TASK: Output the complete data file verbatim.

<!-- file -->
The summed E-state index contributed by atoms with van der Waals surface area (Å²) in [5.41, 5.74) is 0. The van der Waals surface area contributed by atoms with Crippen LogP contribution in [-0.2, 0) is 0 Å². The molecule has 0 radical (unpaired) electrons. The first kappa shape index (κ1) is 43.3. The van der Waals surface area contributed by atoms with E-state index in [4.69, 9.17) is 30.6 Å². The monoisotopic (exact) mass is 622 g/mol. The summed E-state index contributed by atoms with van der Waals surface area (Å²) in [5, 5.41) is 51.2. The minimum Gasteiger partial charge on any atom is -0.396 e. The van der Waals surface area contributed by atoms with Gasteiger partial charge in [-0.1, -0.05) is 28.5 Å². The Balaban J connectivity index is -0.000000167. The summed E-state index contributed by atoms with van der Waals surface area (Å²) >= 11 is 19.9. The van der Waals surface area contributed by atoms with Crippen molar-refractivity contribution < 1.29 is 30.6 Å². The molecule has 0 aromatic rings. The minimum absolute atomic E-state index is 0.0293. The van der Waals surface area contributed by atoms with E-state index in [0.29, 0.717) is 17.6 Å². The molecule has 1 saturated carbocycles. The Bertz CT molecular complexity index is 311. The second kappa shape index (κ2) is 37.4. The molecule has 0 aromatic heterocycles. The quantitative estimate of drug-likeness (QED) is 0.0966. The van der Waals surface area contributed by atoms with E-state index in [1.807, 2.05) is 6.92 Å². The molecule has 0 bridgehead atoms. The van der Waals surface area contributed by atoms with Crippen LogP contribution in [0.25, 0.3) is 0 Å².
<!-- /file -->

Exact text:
The summed E-state index contributed by atoms with van der Waals surface area (Å²) in [5.41, 5.74) is 0. The van der Waals surface area contributed by atoms with Crippen LogP contribution in [-0.2, 0) is 0 Å². The molecule has 0 radical (unpaired) electrons. The first kappa shape index (κ1) is 43.3. The van der Waals surface area contributed by atoms with E-state index in [4.69, 9.17) is 30.6 Å². The monoisotopic (exact) mass is 622 g/mol. The summed E-state index contributed by atoms with van der Waals surface area (Å²) in [5, 5.41) is 51.2. The minimum Gasteiger partial charge on any atom is -0.396 e. The van der Waals surface area contributed by atoms with Gasteiger partial charge in [-0.1, -0.05) is 28.5 Å². The Balaban J connectivity index is -0.000000167. The summed E-state index contributed by atoms with van der Waals surface area (Å²) >= 11 is 19.9. The van der Waals surface area contributed by atoms with Crippen molar-refractivity contribution < 1.29 is 30.6 Å². The molecule has 0 aromatic rings. The minimum absolute atomic E-state index is 0.0293. The van der Waals surface area contributed by atoms with E-state index in [0.29, 0.717) is 17.6 Å². The molecule has 1 saturated carbocycles. The Bertz CT molecular complexity index is 311. The second kappa shape index (κ2) is 37.4. The molecule has 0 aromatic heterocycles. The quantitative estimate of drug-likeness (QED) is 0.0966. The van der Waals surface area contributed by atoms with E-state index in [1.807, 2.05) is 6.92 Å². The molecule has 0 bridgehead atoms. The van der Waals surface area contributed by atoms with Crippen LogP contribution in [0.25, 0.3) is 0 Å².